How journalists from across globe worked as one family at G20 media centre

On these three days, scribes and camerapersons from Italy to Singapore and Turkiye to Brazil worked from the facility at the newly built Bharat Mandapam -- the summit's venue


Photo: Bloomberg

Press Trust of India New Delhi

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For many journalists from across the world who were here to cover the G20 Summit, sharing working space at the International Media Centre from September 8-10 made them experience the spirt of "one family".
On these three days, scribes and camerapersons from Italy to Singapore and Turkiye to Brazil worked from the facility at the newly built Bharat Mandapam -- the summit's venue.
In between work, they chatted over cups of coffee and Indian meals, and also learned about cultures of different countries from each other.
"It's interesting here to see that journalists who come from different countries and different cultures work in a similar way," Michael Hoefele, who works with German news agency dts, said on September 10.
The International Media Centre, a temporary working space, was spread over two floors in Hall No. 5 of the sprawling Bharat Mandapam complex.
G20 logos were splashed across huge decorative panels put up in the hall on the theme of 'Vasudhaiva Kutumbakam' -- 'One Earth. One Family. One Future'.

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On September 9, on the ground floor of the hall, in a corner, a TV journalist from Turkiye was doing a live broadcast while, near her desk, a German photographer was busy filing photos after the press conference of German Chancellor Olaf Scholz.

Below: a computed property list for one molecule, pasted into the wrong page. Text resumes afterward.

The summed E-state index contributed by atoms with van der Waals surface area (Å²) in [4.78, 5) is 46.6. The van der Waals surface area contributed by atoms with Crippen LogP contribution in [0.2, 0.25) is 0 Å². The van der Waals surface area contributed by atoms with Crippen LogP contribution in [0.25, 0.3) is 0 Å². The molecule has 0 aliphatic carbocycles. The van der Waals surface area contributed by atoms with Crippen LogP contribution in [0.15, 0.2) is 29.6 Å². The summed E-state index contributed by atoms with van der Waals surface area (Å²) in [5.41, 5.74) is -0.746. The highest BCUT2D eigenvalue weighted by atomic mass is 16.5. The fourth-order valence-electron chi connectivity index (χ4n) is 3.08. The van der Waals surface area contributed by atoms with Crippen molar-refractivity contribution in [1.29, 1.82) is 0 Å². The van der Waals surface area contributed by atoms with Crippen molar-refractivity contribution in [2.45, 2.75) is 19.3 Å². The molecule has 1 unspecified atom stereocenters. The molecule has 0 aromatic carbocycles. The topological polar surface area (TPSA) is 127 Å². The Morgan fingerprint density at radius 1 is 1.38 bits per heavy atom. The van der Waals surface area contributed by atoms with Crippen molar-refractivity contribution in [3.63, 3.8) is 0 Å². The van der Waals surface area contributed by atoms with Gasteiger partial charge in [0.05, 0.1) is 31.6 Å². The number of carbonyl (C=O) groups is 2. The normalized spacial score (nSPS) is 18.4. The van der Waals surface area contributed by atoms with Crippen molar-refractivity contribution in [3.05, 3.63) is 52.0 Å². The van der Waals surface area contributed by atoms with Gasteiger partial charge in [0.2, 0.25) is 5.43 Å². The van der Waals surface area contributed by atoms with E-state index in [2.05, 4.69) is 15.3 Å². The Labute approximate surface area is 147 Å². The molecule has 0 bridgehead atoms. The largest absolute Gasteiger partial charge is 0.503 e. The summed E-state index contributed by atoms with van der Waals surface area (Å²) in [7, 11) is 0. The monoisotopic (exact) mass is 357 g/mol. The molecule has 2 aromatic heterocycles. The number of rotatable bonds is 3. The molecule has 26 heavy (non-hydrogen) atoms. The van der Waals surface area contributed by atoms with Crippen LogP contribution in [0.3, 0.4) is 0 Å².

On the second day of the summit, an Indian TV journalist in a saree interacted with a delegate while a reporter from Italy, sitting at a terminal close by, filed stories on a laptop.
"We all have been working here for the last three days, from pre-summit briefing on September 8 to the main summit on September 9 and the closure of the event today. What I liked about the working space was that it has no walls to segment the space. A person sitting on one corner can see the person sitting at the other end," TV journalist from Istanbul, Asli Bilger Kutludag, said on September 10.
It has been very tiring but a different experience of India, she said.
The theme of G20 was depicted in the design of the working space too, with working zones linearly divided into segments named after Indian rivers -- Ganga, Yamuna, Brahmaputra, Krishna and Godavari on the ground floor and Narmada, Indus and Kaveri on the first floor.
Rooms were named after mountain ranges such as Vindhya and Niligiri on the ground floor while the main briefing room on the first floor bears the name Himalaya.
It is fitting that these segments have been named after India's rivers, some of which which meet each other at a confluence, said a Delhi-based journalist covering the G20 Summit.
Journalists from Italy, the US, Singapore and many other countries echoed similar sentiments.
Many of the hospitality staff who served them for those three days, felt a similar vibe.
"At one table is a journalist from say Brazil, while sitting at another desk is a reporter from Germany. They are all doing the same thing, even though they are from a different cultural and nationality. It was like a 'one big global family' for the last three days. Truly 'Vasudhaiva Kutumbakam'," a staffer said on the condition of anonymity.
The G20 Summit hosted at the Bharat Mandapam ended on September 10.
The leaders on September 9 had adopted the New Delhi Declaration, and the next day, the ceremonial gavel was handed over to Brazil by India, amid cheers from Brazilian journalists.

(Only the headline and picture of this report may have been reworked by the Business Standard staff; the rest of the content is auto-generated from a syndicated feed.)

First Published: Sep 19 2023 | 7:09 PM IST

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